How do artists deal with the market? Are art and economics each other’s opponents, as they have traditionally been regarded? Is it a question of a stronger and a weaker sibling? Or can they go hand-in-hand and even sustain each other? In the Low Countries in recent years, there has been a good deal of discussion about the relationship between ‘art’ and ‘money’.
But first: this article focuses on individual artists who work for themselves. They are mainly visual artists and, in smaller numbers, writers. Most other artists – musicians, stage actors, dancers etc. – are in some form of paid employment with an artistic organisation and, as individuals, are less subject to the risks of ‘the market’. This discussion will concentrate on contemporary visual artists.
Art and the Powers That Be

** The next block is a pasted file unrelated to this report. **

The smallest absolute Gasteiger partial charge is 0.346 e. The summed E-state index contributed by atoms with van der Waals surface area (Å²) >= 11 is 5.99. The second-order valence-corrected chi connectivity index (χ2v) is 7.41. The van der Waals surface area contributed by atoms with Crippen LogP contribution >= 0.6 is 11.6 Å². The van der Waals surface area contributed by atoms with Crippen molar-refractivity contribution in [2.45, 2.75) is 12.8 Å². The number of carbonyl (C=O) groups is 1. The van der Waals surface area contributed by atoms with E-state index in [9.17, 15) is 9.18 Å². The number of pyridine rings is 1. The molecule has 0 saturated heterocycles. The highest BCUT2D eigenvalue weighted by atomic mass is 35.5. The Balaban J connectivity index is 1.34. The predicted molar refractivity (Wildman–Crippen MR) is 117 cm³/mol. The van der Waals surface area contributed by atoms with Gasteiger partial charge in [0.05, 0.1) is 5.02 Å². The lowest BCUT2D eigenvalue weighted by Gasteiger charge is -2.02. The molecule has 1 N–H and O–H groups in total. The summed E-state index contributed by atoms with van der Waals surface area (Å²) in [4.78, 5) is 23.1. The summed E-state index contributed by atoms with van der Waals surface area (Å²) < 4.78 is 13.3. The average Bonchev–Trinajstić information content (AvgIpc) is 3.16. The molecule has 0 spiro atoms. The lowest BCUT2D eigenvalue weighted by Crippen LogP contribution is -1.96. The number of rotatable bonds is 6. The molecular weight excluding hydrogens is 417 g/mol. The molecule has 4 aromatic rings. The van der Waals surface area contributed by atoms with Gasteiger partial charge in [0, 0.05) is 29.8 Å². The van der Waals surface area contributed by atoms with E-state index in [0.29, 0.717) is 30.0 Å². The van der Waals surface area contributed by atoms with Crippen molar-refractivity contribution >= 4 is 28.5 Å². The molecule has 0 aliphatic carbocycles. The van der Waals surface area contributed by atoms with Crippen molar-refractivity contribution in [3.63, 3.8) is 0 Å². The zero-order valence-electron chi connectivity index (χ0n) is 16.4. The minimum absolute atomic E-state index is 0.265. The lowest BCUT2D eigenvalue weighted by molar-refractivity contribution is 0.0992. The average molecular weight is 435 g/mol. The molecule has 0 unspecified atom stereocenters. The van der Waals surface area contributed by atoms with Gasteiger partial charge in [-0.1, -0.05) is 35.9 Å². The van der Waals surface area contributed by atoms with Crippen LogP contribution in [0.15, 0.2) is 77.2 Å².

Any discussion of artists and the market in the Low Countries needs to be based on a number of starting points. Until the end of the 1980s, the Netherlands had the Beeldende Kunst Regeling (BKR; Regulations for Visual Arts), a scheme for providing additional employment opportunities in the visual arts. Basically, under this scheme the work of visual artists was automatically bought by the public sector by way of a benefit payment, a form of subsidy that eventually led to overflowing museums, warehouses and other storerooms in virtually every municipality. For many years after the scheme was abolished, the Dutch media was full of stories – some of them hilarious – about what those local authorities and government organisations should do to try and dispose of the tons of ‘superfluous’ artworks.